When enough is not enough
Boxing fans and sports fans in general have recently had some good and bad news bounced off of them. Momentary rekindling of their hopes (for the big fight) grew to be a flicker, only to be doused with negative news.
This is how is went. Fans were gradually pumped up with a good bit of worldwide ballyhoo, hawking Manny “Pacman” Pacquiao’s return to the squared circled against a worthy opponent, who was presented as a dangerous slugger with only one loss on his record. Questions were going to be answered. Either a new star would emerge from the USA, or another would re-emerge brighter than ever.
Colorful tidbits of Information were supplied, making old news new news, and the ordinary extraordinary. Top Rank promoter Bob Arum carefully orchestrated the one ring circus, so fans could understand the potential of the fertile ground he was about to exploit. The octogenarian and the sport of boxing were about to conceive a new fruitful baby in Maucau, China.
Fans, especially Pacquiao fans, had concerns. Could their hero come back from the devastating knockout loss to Juan Manuel Marquez (JMM) only months ago? If he could manage it, would he be the Pacman of old, blindingly fast and powerful? Brandon Rios fans wondered if their iron jawed, power punching pug was skilled enough to have a chance?
One by one, the media, and in turn the fans, were fed answers. The main point of interest was Pacman’s health. According to information released, Pacman had undergone extensive medical examinations and passed with flying colors. Nothing to worry about. The same was true concerning losses in his last two fights. First of all, most would agree he won the Bradley fight, and was winning the fight against JMM until “the punch”. So, what’s he have to come back from? The truth is he hadn’t been anywhere. He still was P4P great.
Bam Bam Rios had just suffered his first loss at the hands of Mike Alvarado. The criticism was he beat Mike once, but wasn’t skilled enough to do it a second time. Sources brushed that argument aside as one without merit. They easily dismissed such thoughts as naive. After all, those in the know realized Rios could have and should have beat Alvarado a second time, but took him too lightly. If there was a third match, Rios undoubtedly would stop Alvarado again. Consequently he and not Alvarado was the right choice to be matched against the Pacman.
The questions and concerns were all dealt with in the days leading up to the big event. As expected, Pacman won the fight and on all the score cards. It was a one-sided victory. Pacman fans were jubilant, expressing great happiness in their hero’s triumph. He had never lost any greatness in their eyes, but they too worried about their champion’s health, and the tremendous responsibilities he took upon his shoulders.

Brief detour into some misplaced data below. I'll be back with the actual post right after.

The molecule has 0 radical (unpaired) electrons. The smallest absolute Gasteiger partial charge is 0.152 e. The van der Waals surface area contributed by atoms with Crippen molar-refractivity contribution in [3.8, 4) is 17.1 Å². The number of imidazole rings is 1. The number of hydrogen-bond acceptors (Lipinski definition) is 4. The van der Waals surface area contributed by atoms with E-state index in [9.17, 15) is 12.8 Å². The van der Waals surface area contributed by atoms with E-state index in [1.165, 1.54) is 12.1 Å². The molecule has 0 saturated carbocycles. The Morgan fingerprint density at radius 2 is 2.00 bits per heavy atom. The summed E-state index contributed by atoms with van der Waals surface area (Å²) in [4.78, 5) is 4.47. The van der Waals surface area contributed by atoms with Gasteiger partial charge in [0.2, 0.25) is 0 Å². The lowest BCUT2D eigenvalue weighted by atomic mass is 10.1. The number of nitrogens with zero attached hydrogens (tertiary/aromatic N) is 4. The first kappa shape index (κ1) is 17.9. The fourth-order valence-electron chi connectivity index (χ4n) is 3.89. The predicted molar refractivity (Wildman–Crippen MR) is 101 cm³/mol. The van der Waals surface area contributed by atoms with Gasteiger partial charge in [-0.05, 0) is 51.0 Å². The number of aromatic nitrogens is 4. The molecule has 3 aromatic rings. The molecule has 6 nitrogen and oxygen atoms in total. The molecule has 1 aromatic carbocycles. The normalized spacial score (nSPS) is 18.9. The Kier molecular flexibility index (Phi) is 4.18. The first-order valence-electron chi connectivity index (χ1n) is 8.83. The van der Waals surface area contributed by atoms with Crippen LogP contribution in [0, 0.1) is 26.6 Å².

Rios was despondent after the loss. He wanted so desperately to win the fight. He wanted to become more than just a tough guy, a warrior. He wanted that too of course, but he knew a victory meant much more to him than just another addition to his win column. He had a stabbing feeling in his gut. It was a desire to reach the top, a P4P level reached by only a select few.
Everyone knows who won and who lost. It was enough, right. Apparently enough is not enough. Now, there seems to be a concerted effort to diminish the efforts of both men. Initially, Pacman was lauded as the fireball of old. Rios was credited with a hard fought exhibition of courage. He proved to be a realistic threat to the great Pacman, who admitted he was hurt by Bam Bam. Rios fans, although disappointed with the loss, were impressed with his heart and effort. The whole thing was a success. It was enough, right?
Now the positive dust has settled, it seems enough isn’t enough, and the importance of the event is being diminished and replaced with and a new picture of negativity. As the old cliche goes, “No good can come from it”. Those who purport to want the “big fight” are now joining the negative ranks. Now, Pacman hasn’t calmed fears and proven his skills haven’t diminished. Instead, he is described as someone, through Bob Arum and Top Rank, who carefully picked a setup, and shouldn’t be seriously looked upon as worthy of being matched with that other guy, the universally accepted P4P guy. What’s the point? What do these knowledgeable analysts hope to accomplish? Right is right, right? They have a duty to present the truth as they see it. Admirable. However, it’s hard to believe there’s true objectivity involved.
If you’re of the opinion that Pacman isn’t ready or worthy of a fight with Floyd, Jr., then it’s easy to tear him down. First, you have to rip into Brandon Rios, and make sure everyone understands he wasn’t a worthy opponent. Instead of him being a determined and courageous fighter, you describe him as nothing more than a punching bag. Then, go on to say that Pacquiao did nothing more than expected. No big deal. Lastly, resurface old discord, by reminding everyone that Floyd, Jr. doesn’t like Bob Arum and Top Rank. There ya go. Success! Now, you’ve got what you really wanted. Now, there’s little or no hope for the big fight you pretend to want. You’ve proved enough is not enough.